In January of this year, 11 health groups including ATS, CHEST, and AAAAI sent a memo to a number of major pharmacy chains requesting that at the very least, they place Primatene Mist behind the counter. This would give the pharmacist the chance to counsel consumers before buying the medication.6 I can tell you from personal observation that Walgreens has chosen to ignore that suggestion. I found Primatene Mist prominently displayed on the allergy medicine shelving.
The FDA response to Primatene Mist
In a press release in November 2018, the FDA stressed the importance of "the availability of safe and effective nonprescription, over-the-counter (OTC) medications that can help empower consumers to address medical conditions."7 They recognize that there are a couple of consumer groups who had benefited from the medication in the past and had pushed for its return:
- People with mild intermittent asthma who'd been using Primatene Mist successfully to manage very occasional symptoms
- Underserved populations who had no other access to asthma treatment
But they also state their understanding of concerns from health care professionals. The FDA reminds the public that Primatene Mist is only appropriate for those with a diagnosis of mild, intermittent asthma. Anyone with a more severe level of asthma should NOT be using an OTC inhaler. They also stressed the importance of written safety instructions, which the manufacturer has had to include in the packaging.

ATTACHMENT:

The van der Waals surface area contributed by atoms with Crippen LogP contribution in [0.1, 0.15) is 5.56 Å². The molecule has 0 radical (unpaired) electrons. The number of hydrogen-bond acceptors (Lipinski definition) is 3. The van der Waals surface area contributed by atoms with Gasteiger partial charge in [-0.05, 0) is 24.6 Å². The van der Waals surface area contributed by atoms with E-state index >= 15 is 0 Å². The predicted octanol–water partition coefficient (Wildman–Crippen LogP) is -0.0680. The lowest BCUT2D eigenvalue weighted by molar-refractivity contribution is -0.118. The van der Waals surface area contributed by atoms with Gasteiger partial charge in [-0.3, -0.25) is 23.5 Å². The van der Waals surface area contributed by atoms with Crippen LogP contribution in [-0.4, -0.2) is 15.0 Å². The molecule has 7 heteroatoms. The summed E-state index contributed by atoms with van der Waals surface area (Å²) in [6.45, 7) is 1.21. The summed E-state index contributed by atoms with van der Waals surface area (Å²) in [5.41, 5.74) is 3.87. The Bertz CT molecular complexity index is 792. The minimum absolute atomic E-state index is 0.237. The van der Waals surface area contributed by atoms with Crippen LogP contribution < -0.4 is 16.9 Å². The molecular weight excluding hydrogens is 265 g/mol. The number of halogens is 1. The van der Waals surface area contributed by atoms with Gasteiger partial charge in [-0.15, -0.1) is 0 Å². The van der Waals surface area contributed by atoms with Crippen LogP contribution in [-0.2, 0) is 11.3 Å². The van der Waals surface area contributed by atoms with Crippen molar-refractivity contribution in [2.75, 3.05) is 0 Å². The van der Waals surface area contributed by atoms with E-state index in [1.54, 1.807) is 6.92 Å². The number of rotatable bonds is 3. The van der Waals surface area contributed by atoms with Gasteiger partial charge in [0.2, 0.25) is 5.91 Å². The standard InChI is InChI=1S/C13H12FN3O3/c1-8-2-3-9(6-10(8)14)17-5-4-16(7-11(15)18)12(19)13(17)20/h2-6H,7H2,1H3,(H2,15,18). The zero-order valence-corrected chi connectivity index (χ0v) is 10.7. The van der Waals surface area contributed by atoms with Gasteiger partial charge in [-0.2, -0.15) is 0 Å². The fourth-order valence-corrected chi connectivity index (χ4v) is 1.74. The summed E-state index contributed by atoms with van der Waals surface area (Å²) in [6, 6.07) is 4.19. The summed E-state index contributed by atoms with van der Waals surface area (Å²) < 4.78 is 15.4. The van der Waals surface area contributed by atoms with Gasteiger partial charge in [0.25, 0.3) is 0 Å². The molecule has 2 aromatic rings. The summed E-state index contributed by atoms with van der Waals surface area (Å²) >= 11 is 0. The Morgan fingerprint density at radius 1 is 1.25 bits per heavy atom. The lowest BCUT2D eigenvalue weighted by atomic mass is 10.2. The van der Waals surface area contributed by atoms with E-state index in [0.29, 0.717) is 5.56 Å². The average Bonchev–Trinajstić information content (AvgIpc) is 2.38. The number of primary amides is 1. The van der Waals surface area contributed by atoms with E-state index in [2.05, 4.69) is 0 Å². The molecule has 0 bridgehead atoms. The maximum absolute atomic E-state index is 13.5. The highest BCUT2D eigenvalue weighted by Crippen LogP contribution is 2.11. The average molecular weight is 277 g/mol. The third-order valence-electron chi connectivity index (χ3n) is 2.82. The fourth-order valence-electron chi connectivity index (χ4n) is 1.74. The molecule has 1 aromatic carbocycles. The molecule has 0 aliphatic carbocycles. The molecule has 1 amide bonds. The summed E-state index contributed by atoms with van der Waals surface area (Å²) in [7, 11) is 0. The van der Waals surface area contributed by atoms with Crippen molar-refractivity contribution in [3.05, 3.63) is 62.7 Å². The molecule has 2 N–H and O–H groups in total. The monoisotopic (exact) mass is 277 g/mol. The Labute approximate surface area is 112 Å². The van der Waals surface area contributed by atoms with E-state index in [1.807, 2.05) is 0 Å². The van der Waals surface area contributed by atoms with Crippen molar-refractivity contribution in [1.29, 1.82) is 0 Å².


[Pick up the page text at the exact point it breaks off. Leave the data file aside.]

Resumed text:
What to know about Primatene Mist
Clearly, there has not been a meeting of the minds on this issue of an OTC Primatene Mist inhaler. Many consumers want it and the FDA has approved it. Drugstores seem to be making it easily accessible, without any type of oversight. Meanwhile doctors, nurses and asthma/allergy governing groups are very concerned that patients will go undiagnosed with poorly supervised asthma control. Who is right?
To help you going forward, I'd like you to consider these questions before thinking about buying your own Primatene Mist inhaler:
- Have you been diagnosed with asthma by a doctor, and if so, is it mild intermittent asthma? When you're not absolutely sure you have asthma, but you're having symptoms such as shortness of breath, wheezing, chest tightness or a frequent or chronic cough, then you should not be using Primatene Mist. You should be consulting with a health care professional to learn more about why you might be having those symptoms. People who have been diagnosed with mild, intermittent asthma should talk with a doctor first about whether this new inhaler might be right--and safe--for you to use.
- If you have asthma, are you noticing symptoms more than twice a week, especially if they're waking you up during the night? If so, then these are symptoms that your asthma is not well controlled. An immediate consultation with your health care team is advised. It's likely that your treatment plan needs to be revised so that you can get your symptoms back under control.
What do you think?
I'll be honest. I have mild, intermittent asthma, and I've considered trying Primatene Mist again, having used it at one time before it was banned in 2011. I would use it primarily for exercise-induced symptoms, as I rarely have asthma symptoms any other time these days. But I'm a retired nurse and well aware of the dangers.
I'd love to hear what our community here thinks about the reintroduction of Primatene Mist as an OTC inhaler. Do you think it's a good idea? Have you used it, or do you plan to?
Does cold weather impact your asthma?